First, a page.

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Indexed/Abstracted in: EMBASE, PubMed/MEDLINE, Science Citation Index Expanded (SciSearch), Scopus
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AGGIORNAMENTI IN UROLOGIA - PARTE II
Tillou X., Doerfler A.
Urology and Transplantation Department, CHU de Caen, Caen, France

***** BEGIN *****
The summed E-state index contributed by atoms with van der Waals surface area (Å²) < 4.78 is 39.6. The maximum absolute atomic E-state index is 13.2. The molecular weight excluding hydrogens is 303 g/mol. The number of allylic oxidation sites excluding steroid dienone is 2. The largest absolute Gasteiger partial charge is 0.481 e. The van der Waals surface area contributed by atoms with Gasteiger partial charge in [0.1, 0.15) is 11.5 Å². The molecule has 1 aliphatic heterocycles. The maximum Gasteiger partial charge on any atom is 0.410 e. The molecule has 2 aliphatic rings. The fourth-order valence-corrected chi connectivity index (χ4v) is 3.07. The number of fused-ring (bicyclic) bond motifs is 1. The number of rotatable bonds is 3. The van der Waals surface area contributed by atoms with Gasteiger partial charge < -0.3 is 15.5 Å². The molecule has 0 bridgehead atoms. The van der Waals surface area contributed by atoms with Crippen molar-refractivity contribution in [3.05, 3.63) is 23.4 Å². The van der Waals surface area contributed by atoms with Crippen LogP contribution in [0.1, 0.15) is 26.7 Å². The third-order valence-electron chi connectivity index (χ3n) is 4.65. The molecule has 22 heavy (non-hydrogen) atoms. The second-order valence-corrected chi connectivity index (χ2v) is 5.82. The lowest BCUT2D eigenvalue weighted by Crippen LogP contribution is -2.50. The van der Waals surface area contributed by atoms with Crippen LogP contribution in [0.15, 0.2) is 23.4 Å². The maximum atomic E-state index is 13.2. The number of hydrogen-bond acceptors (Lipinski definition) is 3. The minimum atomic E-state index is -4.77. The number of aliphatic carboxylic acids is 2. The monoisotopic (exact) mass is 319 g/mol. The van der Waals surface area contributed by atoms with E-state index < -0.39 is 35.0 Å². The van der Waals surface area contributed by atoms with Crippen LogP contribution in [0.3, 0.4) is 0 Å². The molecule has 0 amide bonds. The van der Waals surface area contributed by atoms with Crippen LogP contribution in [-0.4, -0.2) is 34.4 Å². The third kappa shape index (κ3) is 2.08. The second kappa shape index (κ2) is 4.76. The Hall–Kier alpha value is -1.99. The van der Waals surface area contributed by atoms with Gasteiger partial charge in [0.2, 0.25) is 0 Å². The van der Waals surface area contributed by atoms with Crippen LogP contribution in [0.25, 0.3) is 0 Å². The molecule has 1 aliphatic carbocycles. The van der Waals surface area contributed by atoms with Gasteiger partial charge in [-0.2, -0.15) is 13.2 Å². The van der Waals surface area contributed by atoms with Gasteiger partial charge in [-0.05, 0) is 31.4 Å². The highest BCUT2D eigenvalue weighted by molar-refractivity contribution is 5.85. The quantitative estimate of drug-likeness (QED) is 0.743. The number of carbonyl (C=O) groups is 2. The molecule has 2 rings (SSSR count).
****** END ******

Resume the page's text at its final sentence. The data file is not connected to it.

The aim of this paper was to review the risk and incidence of urological malignancies and the clinical characteristics and outcomes of renal transplant urological malignancies. Medline/PubMed from January 1980 to February 2013 was searched to identify all medical literature about native kidney, graft bladder and prostate cancers. Comparing to general population, risk of kidney cancer was found to be 7 to 10 times greater and most of them are incidental low-stage, low-grade tumors with a good prognosis. Open and laparoscopic radical nephrectomies without lymph nodes dissection were reported to be safe. Incidence of graft RCC was 0.19%. Papillary carcinomas represented more than 50% of de novo graft carcinomas, which seemed to be low-grade carcinomas with good prognosis. Risk of prostate cancer was two times higher. Open or laparoscopic radical prostatectomy is safe and feasible for management of localized prostate cancer in patients with kidney allograft. Upper urinary tract (UUT) transitional cell carcinoma (TCC) incidence was reported between 0.7% and 3.8%. Reports suggested a 3-fold increased risk of developing bladder TCC. Intravesical BCG in superficial bladder cancer and/or CIS is a valid option. For invasive urothelial tumor, radical cystectomy in renal transplant patients remains the best treatment. Oncological outcomes of urological cancers in renal transplant recipients are good and conservative treatment should be preferred each time it is feasible to prevent returning to dialysis following recommendations of urological cancer treatment. Close monitoring of renal transplant recipient must be performed with at least an abdominopelvic US and PSA measurement once a year.